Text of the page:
From the creation of the London Tube Map by Harry Beck in 1933, an engineer who solved the problems surrounding navigation of London’s Underground Tube System. He simplified the pre-existing maps, cutting out information regarding the time and distance between stops and also taking down the display of the lines so they were no longer geographically accurate but easier as a whole to understand and interpret.
This map has of course been edited since the 1930’s, but in essence remains the same in design and has led the way to influence many similar maps around the world including such places as New York and Japan. The Underground Map is loved by Graphic Designers and Tourists everywhere, for it’s clear composition and angular approach to the complex system beneath London City Centre.
And as with anything that is loved by the public, parodies will be created, and in some cases may even be done so and installed in their intended places anonymously. These spoofs add a comedic edge to the journey that commuters will take everyday, and surprise them so that they’d possibly take a photograph of the edited images or talk about them at their place of work or their destination. The only problem with this form of design is that it can be considered as graffiti by some and so would be taken down by officials working for Transport of London. These edits include modifying signs and symbols that would already be seen on the everyday commute. For example the priority seating signs say ‘Priority Seating – Pretend To Be Asleep And The Won’t Ask You To Move’ and ‘Toilet Seat – With Absorbent Fabric For Those With Explosive Diarrhoea’.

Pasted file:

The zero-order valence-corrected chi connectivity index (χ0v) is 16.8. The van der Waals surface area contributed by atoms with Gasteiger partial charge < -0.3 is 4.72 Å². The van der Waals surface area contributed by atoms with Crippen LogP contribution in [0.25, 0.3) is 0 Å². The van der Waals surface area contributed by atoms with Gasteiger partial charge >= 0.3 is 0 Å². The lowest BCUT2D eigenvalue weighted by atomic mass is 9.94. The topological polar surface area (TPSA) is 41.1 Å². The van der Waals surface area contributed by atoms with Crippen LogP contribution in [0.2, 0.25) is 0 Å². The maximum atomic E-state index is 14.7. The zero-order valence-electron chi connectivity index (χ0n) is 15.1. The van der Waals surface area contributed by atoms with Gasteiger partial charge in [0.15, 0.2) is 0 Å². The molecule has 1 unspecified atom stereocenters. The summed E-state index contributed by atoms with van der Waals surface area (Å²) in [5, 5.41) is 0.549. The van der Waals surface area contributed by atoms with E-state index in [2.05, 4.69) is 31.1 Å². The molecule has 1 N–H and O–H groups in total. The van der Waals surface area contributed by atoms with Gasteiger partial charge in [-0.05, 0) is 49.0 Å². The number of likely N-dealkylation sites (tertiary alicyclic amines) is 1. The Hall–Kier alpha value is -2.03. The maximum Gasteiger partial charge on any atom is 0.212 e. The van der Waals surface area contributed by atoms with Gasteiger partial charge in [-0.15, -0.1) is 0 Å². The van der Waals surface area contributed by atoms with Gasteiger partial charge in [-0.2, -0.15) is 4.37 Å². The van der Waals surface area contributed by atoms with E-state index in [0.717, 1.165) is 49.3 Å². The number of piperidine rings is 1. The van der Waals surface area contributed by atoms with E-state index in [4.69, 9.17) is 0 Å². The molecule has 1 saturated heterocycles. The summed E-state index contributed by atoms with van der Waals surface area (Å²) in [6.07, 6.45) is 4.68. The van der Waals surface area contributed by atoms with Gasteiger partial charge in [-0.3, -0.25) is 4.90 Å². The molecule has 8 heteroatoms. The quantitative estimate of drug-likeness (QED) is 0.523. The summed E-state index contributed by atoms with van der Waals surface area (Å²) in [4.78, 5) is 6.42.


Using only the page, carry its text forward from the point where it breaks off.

For the 150th Anniversary of the London Tube Map by Harry Beck, contemporary artist Mark Wallinger created a series of works to be found in stations across London. These pieces are called Labyrinth and depict mazes individual to one another and tailored according to the station that they can be found at. The objective of each one of the 170 works, marked for the 270 stations is to bring a new sense of graphic language which will compliment the work already set in place 150 years ago. The images are depicted in bold, simplistic colours and have a clean, one minded approach. In a way they are a spin off to the confusing mass of tube lines that run under the centre of London, they draw in the history and the quirks of the relevant stations and are an interesting development to the graphic design work found throughout London.